Date: 27 Dec 2001 11:42:27 -0800 From: Chris Knight <knight at hypergolic.com> Subject: RE: Way too bitter ale >However, now that it is kegged, cooled, and force carbonated, it >has an excessive bitter flavor, which resembles extreme hop bitterness, >but doesn't seem to taste quite like hop bitterness. >Could a astringent taste from over-sparging or boiling grain husks show >up now or should it have shown up immediately, like right after the boil? >Also, I sanitised the kegs with iodophore, and thought that I had thoroughly >rinsed it from the kegs. Could some residual iodophore produce this off >taste? Two of my first few extract batches suffered from a similar off taste. Extreme bitter aftertaste which wasn't apparent in the wort or after primary fermentation. I eventually attributed it to using tap water without pre-filtering or boiling it to remove chlorine/chloramines. Since I've switched to filtering and/or using bottled water for brewing, I've haven't had that problem in extract or all grain batches. Unfortunately, those problem batches never got any better with time. Happy brewing! Chris Knight Return to table of contents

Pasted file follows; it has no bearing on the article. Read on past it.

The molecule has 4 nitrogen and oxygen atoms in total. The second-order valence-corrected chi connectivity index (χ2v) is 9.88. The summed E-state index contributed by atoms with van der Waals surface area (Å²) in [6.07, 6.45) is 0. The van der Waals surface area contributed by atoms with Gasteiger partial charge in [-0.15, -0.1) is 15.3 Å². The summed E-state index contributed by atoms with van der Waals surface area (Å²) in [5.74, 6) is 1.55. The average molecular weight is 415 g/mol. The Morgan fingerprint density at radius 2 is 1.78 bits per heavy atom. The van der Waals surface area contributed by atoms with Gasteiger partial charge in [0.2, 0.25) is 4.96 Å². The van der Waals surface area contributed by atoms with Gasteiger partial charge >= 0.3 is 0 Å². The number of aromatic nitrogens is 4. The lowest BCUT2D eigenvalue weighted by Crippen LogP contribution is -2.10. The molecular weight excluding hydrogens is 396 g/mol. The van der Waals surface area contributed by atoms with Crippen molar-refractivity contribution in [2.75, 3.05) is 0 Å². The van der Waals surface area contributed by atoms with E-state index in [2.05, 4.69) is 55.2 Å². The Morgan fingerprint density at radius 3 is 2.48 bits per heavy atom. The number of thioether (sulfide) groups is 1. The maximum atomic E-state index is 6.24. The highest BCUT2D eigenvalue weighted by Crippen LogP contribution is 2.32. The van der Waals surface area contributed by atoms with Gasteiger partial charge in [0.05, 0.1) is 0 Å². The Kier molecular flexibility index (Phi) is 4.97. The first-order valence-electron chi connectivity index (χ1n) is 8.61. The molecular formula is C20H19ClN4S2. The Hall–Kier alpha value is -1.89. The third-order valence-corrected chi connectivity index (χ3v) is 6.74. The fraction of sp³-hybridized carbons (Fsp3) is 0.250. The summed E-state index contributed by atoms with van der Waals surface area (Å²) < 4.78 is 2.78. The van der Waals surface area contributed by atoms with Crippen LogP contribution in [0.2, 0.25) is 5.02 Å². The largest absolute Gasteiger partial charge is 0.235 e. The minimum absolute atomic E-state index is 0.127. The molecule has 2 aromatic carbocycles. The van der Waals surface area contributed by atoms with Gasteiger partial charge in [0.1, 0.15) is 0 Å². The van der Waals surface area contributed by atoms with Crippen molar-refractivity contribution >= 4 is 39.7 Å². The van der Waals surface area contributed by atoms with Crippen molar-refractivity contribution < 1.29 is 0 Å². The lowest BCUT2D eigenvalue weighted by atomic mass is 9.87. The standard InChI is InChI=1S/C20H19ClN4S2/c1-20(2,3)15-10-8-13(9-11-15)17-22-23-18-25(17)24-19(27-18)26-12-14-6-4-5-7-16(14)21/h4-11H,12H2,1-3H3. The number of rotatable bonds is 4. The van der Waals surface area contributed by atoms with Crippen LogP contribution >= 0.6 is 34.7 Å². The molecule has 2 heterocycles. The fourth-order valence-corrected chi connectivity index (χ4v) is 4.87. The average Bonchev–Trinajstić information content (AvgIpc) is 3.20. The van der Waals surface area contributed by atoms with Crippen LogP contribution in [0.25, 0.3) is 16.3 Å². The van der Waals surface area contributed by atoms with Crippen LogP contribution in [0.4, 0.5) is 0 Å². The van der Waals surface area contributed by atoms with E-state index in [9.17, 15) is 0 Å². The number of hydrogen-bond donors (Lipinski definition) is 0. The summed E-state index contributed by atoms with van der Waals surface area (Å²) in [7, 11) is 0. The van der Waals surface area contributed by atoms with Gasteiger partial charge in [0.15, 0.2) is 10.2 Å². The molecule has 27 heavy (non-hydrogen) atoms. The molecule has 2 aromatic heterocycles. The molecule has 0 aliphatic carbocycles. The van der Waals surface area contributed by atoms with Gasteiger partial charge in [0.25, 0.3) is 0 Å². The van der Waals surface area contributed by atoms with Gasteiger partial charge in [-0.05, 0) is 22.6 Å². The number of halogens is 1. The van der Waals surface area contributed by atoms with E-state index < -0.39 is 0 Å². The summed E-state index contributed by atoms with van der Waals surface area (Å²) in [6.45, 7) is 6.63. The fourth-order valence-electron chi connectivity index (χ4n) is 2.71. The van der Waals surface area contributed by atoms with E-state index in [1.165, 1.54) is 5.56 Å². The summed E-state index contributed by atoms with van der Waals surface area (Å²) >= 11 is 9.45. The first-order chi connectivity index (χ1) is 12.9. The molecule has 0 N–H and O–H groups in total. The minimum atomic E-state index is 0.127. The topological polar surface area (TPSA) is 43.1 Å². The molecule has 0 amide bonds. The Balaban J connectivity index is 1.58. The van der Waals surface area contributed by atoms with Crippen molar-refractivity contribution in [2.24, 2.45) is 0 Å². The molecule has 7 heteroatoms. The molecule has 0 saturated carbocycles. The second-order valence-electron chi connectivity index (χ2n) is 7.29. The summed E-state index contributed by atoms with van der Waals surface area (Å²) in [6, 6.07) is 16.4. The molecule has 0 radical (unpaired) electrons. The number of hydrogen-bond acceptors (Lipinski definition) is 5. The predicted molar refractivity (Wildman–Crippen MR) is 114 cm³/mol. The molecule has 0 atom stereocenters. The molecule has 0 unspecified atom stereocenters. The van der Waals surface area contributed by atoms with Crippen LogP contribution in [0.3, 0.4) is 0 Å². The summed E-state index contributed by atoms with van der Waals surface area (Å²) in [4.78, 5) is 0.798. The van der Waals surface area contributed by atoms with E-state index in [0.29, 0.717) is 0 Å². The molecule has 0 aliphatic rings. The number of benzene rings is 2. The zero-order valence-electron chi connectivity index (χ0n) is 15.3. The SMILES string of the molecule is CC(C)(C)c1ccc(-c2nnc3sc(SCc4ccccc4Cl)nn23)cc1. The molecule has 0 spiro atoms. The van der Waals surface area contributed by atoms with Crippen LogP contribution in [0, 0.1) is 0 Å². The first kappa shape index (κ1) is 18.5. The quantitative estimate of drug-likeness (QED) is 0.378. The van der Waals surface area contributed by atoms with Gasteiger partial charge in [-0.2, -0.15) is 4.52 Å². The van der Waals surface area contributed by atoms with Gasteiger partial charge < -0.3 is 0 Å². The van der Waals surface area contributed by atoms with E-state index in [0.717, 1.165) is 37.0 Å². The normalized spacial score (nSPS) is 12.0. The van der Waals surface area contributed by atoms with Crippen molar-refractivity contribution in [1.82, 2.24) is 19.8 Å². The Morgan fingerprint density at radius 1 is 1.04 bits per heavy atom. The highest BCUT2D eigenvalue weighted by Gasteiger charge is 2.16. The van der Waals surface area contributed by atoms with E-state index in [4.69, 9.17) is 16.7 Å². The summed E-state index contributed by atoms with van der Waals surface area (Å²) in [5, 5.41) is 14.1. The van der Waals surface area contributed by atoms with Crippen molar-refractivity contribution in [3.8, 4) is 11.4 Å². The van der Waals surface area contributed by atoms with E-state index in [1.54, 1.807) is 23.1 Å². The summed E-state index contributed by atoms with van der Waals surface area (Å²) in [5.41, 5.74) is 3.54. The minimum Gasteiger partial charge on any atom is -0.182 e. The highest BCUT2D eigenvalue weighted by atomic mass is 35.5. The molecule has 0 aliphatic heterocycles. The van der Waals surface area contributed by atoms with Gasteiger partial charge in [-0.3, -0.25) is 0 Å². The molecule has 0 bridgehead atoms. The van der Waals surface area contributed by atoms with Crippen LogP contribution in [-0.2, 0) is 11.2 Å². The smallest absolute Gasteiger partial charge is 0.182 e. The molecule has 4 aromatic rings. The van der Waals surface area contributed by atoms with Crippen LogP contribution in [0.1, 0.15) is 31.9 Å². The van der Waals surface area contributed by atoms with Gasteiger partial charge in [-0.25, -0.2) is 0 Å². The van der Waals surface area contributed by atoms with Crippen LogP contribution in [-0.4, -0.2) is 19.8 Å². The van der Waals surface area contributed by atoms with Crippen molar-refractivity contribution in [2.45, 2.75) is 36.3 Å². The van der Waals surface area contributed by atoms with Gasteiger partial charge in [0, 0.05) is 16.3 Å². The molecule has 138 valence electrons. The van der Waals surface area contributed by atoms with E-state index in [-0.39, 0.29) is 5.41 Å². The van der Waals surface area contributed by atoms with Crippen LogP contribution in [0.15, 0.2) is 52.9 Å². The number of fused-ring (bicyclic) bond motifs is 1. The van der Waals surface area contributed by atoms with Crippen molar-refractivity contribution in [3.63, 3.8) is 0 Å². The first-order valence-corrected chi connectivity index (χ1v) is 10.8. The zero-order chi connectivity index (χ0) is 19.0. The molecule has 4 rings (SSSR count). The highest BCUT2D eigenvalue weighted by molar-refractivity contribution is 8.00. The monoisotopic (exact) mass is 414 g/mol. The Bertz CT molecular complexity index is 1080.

Date: Thu, 27 Dec 2001 13:54:29 -0600 From: Rob Dewhirst <rob at hairydogbrewery.com> Subject: barley cereal mash questions I am planning to use some unmalted barley in a dry stout this weekend. I am doing a cereal mash as a substitute for flaked barley, but everyone seems to have a different method. I've read Renner's articles in the hbd archives, but he speaks of corn and rice, not barley. First, I assume I mill the barley before the cereal mash? Second, how long do I boil? I've seen ranges mentioned from 10 mins to 6 hours. Same as for rice/corn? Third, what does this do to the water required for the regular mash? Do I go ahead and add my usual 1.33 quarts/lb for the cereal mash even though it has water added already? My inclination is to add NO water to the regular mash to account for the added cereal mash. How does the water retained in these spent grains compare to others? Do they retain a lot more or less water? Finally, Renner mentions adding a percentage of malted barley to the cereal mash of corn or rice. Is this a good idea for a barley cereal mash as well? - --- I don't make jokes. I just watch the government and report the facts. -- Will Rogers Return to table of contents